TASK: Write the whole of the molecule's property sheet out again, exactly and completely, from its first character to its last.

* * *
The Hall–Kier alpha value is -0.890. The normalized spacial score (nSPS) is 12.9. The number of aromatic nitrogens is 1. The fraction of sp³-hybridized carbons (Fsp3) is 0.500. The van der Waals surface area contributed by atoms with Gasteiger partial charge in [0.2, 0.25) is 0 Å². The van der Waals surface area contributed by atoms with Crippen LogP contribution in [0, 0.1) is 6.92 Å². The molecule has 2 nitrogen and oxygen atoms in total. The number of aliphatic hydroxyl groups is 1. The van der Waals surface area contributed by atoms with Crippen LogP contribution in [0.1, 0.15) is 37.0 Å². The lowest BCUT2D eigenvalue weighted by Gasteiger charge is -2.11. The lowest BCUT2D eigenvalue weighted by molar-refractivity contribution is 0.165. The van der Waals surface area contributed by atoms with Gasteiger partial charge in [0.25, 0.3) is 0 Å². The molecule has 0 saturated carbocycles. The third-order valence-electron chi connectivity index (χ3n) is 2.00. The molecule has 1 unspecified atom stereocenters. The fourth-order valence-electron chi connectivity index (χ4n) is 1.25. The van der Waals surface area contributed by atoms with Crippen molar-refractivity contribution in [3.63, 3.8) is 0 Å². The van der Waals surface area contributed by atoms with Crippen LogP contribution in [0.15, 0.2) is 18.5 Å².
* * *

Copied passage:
The Hall–Kier alpha value is -0.890. The normalized spacial score (nSPS) is 12.9. The number of aromatic nitrogens is 1. The fraction of sp³-hybridized carbons (Fsp3) is 0.500. The van der Waals surface area contributed by atoms with Gasteiger partial charge in [0.2, 0.25) is 0 Å². The van der Waals surface area contributed by atoms with Crippen LogP contribution in [0, 0.1) is 6.92 Å². The molecule has 2 nitrogen and oxygen atoms in total. The number of aliphatic hydroxyl groups is 1. The van der Waals surface area contributed by atoms with Crippen LogP contribution in [0.1, 0.15) is 37.0 Å². The lowest BCUT2D eigenvalue weighted by Gasteiger charge is -2.11. The lowest BCUT2D eigenvalue weighted by molar-refractivity contribution is 0.165. The van der Waals surface area contributed by atoms with Gasteiger partial charge in [0.25, 0.3) is 0 Å². The molecule has 0 saturated carbocycles. The third-order valence-electron chi connectivity index (χ3n) is 2.00. The molecule has 1 unspecified atom stereocenters. The fourth-order valence-electron chi connectivity index (χ4n) is 1.25. The van der Waals surface area contributed by atoms with Crippen molar-refractivity contribution in [3.63, 3.8) is 0 Å². The van der Waals surface area contributed by atoms with Crippen LogP contribution in [0.15, 0.2) is 18.5 Å².